Aaron Provincial Park - South Beach

Dryden, Ontario
Mis à jour par Lake Ontario Waterkeeper

At Aaron park west beach you can enjoy the clear, shallow water of ancient Thunder Lake. Tens of thousands of years ago, slow-moving glaciers melted to leave behind a massive lake called Agassiz. Over time, Lake Agassiz shrank and created hundreds of smaller lakes like Thunder Lake. Here you'll find a beautiful sandy beach equipped with a playground and parking. There is a change house, restrooms, and close proximity to a boat launch.

QUALITÉ DE L’EAU
  • Aucune donnée actuelle
  • Statut Actuel
  • This status is based on the latest sample, taken on . Lake Ontario Waterkeeper updates the status of this beach as soon as test results become available. These results were posted to Swim Guide on à
Légende de qualité de l’eau:   
MÉTÉO ACTUELLE
-13°C
Ciel peu nuageux, largement éclaircies
FRÉQUENCE DE SURVEILLANCE

Des analyses de l’eau de cette plage sont effectuées tous les mois de 1 Juin à 3 Septembre

SOURCES

Ontario Parks samples beaches weekly from June to the end of August (weather permitting). However, some beaches, such as this one, are monitored on a monthly basis. Note that some parks do not begin sampling until mid June due to factors such as water temperature.

Ontario Parks beaches are monitored according to the province's Beach Management Protocol. The Protocol says that authorities must check water quality at least weekly from June 1 to Labour Day at beaches where there are formal swimming programs or lifeguards. Some beaches can only be tested monthly, due to factors such as location. Samples are processed at provincial labs and therefore processing times vary from park to park, depending on location.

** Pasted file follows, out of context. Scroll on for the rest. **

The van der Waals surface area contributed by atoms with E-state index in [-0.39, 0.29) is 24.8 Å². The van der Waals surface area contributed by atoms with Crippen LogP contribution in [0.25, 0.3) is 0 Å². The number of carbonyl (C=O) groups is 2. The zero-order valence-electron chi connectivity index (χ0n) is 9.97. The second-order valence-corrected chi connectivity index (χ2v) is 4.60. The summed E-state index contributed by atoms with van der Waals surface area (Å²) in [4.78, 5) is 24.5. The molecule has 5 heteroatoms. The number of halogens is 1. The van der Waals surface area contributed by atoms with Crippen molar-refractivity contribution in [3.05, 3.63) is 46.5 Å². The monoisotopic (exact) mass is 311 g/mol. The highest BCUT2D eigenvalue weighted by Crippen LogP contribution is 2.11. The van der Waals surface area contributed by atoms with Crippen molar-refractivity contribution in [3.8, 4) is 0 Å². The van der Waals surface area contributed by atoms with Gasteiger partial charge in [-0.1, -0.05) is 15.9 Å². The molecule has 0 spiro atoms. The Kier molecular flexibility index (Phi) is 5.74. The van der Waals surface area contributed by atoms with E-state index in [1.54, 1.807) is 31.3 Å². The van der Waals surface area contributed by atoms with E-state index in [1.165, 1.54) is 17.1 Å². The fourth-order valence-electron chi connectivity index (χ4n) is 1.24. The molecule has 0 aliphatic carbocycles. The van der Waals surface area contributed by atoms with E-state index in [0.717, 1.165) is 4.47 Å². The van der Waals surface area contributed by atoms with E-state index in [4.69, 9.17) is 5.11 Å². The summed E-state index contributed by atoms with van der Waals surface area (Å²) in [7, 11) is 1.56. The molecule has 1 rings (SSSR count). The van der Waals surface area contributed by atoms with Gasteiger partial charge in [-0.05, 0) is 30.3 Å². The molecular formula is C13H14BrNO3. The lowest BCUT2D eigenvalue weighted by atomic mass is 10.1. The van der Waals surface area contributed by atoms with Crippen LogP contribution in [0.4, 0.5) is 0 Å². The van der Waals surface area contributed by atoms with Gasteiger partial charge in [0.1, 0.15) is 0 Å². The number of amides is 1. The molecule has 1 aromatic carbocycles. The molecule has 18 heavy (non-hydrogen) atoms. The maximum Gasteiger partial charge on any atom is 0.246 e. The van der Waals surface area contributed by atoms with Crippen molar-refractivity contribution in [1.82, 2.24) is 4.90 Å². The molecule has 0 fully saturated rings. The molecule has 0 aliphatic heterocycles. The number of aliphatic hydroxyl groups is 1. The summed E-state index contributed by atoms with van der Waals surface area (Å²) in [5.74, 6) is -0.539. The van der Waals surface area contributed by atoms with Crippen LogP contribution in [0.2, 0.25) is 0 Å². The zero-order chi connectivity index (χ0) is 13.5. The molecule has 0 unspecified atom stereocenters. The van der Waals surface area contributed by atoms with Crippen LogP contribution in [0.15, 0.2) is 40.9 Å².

Beach postings may occur anytime during the bathing season. As part of the routine
monitoring program of public beaches, beach postings may be required where
exceedance of recreational water quality levels and other environmental data supports the need for posting. Beaches are posted when the geometric mean of the samples collected exceeds 100 E. coli / 100 ml of water.

If the recreational water quality at a swim site meets this standard it is given a GREEN current status in Swim Guide.

If the recreational water quality at a swim site exceeds this standard it is given a RED current status in Swim Guide.

When water quality exceeds the recreational water quality standards, Ontario Parks posts alerts on their website. Beaches are also physically posted with a sign. Ontario Parks re-samples water that has exceeded the standard as soon as possible.

Lake Ontario Waterkeeper enters water quality test results into Swim Guide according to the actual date the sample was taken. Each Ontario Park typically samples its beaches on the same day every week (or month). Ontario Parks has provided us with the sample collection schedule (Mon-Sun) for Ontario Parks' beaches they monitor. We enter water quality data for Ontario Parks according to their sample collection schedule.

QUALITÉ DE L’EAU

Aaron Provincial Park - South Beach

Dryden, Ontario
Mis à jour par Lake Ontario Waterkeeper

QUALITÉ DE L’EAU
  • Aucune donnée actuelle
  • Statut Actuel
  • This status is based on the latest sample, taken on . Lake Ontario Waterkeeper updates the status of this beach as soon as test results become available. These results were posted to Swim Guide on à